Continuing along its gothic path, Sony Cambridge offers Ghosthunter - but are we sleeping with the light on for the wrong reasons?
Sony Cambridge Studio
Adventure / Horror
Ghosthunter is a title we've been following very closely since its unveiling earlier this year, because it really looked promising - especially when we sat down with the developers at E3 for an impressive demonstration. We had high hopes when the final version arrived. So what's the result of Sony Cambridge's latest effort?
The story begins when rookie cop Lazarus Jones and his new partner Anna Steel are called to investigate strange goings on in an abandoned school. Inevitably, Lazarus stumbles upon a secret lab under the school where he finds the "Array" - a ghost containment unit with a very convenient large red button on the front. Unable to resist, Lazarus presses it, releasing all the captured ghosts from inside.
Amidst the madness, one of the escaped spirits named Astral bonds with him, which enables him to see, and more importantly, fight the ghosts. As well as run of the mill ghosts that escape, something truly evil is unleashed, Hawksmoor. Baring an uncanny resemblance to the villain from Ghostbusters 2 Hawksmoor takes advantage of the situation by kidnapping Steel and rallying his former troops to mount a war against humanity. From here Lazarus must utilise not only the weaponry he finds in the lab, but also the new powers he receives from his bonding with Astral to battle through the hordes of ghosts, save his partner and stop Hawksmoor.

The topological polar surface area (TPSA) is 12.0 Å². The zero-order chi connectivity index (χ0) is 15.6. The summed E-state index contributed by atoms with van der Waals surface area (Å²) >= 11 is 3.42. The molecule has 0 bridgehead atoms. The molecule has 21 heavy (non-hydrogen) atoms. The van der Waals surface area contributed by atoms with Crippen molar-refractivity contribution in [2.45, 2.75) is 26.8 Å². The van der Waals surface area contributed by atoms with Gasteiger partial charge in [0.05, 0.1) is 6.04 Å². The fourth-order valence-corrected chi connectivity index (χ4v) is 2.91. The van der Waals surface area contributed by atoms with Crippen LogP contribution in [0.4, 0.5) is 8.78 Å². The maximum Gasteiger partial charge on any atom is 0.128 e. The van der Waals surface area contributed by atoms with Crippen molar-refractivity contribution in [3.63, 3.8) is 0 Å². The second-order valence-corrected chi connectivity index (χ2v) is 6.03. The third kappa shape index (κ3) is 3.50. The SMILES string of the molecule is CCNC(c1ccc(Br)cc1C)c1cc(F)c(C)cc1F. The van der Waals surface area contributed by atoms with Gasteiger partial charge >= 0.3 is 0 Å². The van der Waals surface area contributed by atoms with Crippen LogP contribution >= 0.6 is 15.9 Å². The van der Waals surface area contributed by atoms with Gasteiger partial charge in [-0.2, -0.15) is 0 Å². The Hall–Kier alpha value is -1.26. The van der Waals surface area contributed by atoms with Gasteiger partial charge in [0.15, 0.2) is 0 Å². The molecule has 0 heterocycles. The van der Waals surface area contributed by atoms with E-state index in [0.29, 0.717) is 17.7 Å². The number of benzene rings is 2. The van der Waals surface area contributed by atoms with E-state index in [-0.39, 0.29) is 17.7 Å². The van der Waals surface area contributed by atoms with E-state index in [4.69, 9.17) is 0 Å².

Unfortunately the horror element is never fully realized; the developers seem to have followed the textbook guide on how to scare people right down to the rattling chains, but somewhere along the line the game became bloated with unnecessary humour. Wise cracks and comedy ghosts succeed in lightening the mood so much you are often too busy smiling to be scared by any spooky goings on around you.
Sure, you can expect to jump out of your seat a few times as a chainsaw wielding beast warps in and pounces on you, but other than that all you have to fear is dying in an unbalanced fight and having to start from your last save point. The unfortunate fact is that Ghosthunter, with all it's potential to be a truly frightening game, ends up as not much more than an entertaining adventure with horror themes. Don't get me wrong, it's far from an all-out comedy, but try to think of it like a Buffy: The Vampire Slayer style TV show: you have your cool-looking protagonist fighting evil always with something witty to say in the face of death, some episodes are comedies and some episodes are serious, but it's got to be suitable younger audiences too.
Gameplay wise, Ghosthunter bares a lot of similarities with SCEE Cambridge's last game Primal. It suffers from an under-developed combat system, which is unfortunate when you realise you have to spend almost half your time in the game battling ghosts. Picture the scene: you're faced with a huge hulking beast known as a Revenant charging towards you, you draw your gun and start firing, but you can only walk with your gun drawn so you have the choice of running away or standing to fight. I'd like to stand and fight, but that means I'm going to get hit, there are no rolls or dodges just a frustratingly paced walk, in fact you'll find all your fights to be a mix of moving slowly left, right, forward or back while repeatedly hammering your fire button to take the ghost down before he gets to you.